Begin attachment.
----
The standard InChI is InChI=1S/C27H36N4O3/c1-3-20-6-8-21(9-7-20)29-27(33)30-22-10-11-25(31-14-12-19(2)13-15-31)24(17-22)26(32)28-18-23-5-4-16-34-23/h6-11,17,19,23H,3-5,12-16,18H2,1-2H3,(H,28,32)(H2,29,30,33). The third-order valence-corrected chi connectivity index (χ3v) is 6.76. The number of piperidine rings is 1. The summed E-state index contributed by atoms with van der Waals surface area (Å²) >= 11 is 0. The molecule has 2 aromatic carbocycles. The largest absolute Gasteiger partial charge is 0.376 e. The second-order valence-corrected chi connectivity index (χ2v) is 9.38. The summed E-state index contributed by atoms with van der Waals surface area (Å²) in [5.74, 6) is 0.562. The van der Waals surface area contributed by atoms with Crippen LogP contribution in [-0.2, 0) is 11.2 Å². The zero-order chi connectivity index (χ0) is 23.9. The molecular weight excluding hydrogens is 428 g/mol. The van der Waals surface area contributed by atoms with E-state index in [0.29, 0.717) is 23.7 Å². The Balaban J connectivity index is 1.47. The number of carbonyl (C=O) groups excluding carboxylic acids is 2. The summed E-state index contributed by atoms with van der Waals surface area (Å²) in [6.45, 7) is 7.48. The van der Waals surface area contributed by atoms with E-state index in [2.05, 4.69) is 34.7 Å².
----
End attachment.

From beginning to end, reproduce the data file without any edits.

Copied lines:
The standard InChI is InChI=1S/C27H36N4O3/c1-3-20-6-8-21(9-7-20)29-27(33)30-22-10-11-25(31-14-12-19(2)13-15-31)24(17-22)26(32)28-18-23-5-4-16-34-23/h6-11,17,19,23H,3-5,12-16,18H2,1-2H3,(H,28,32)(H2,29,30,33). The third-order valence-corrected chi connectivity index (χ3v) is 6.76. The number of piperidine rings is 1. The summed E-state index contributed by atoms with van der Waals surface area (Å²) >= 11 is 0. The molecule has 2 aromatic carbocycles. The largest absolute Gasteiger partial charge is 0.376 e. The second-order valence-corrected chi connectivity index (χ2v) is 9.38. The summed E-state index contributed by atoms with van der Waals surface area (Å²) in [5.74, 6) is 0.562. The van der Waals surface area contributed by atoms with Crippen LogP contribution in [-0.2, 0) is 11.2 Å². The zero-order chi connectivity index (χ0) is 23.9. The molecular weight excluding hydrogens is 428 g/mol. The van der Waals surface area contributed by atoms with E-state index in [0.29, 0.717) is 23.7 Å². The Balaban J connectivity index is 1.47. The number of carbonyl (C=O) groups excluding carboxylic acids is 2. The summed E-state index contributed by atoms with van der Waals surface area (Å²) in [6.45, 7) is 7.48. The van der Waals surface area contributed by atoms with E-state index in [2.05, 4.69) is 34.7 Å².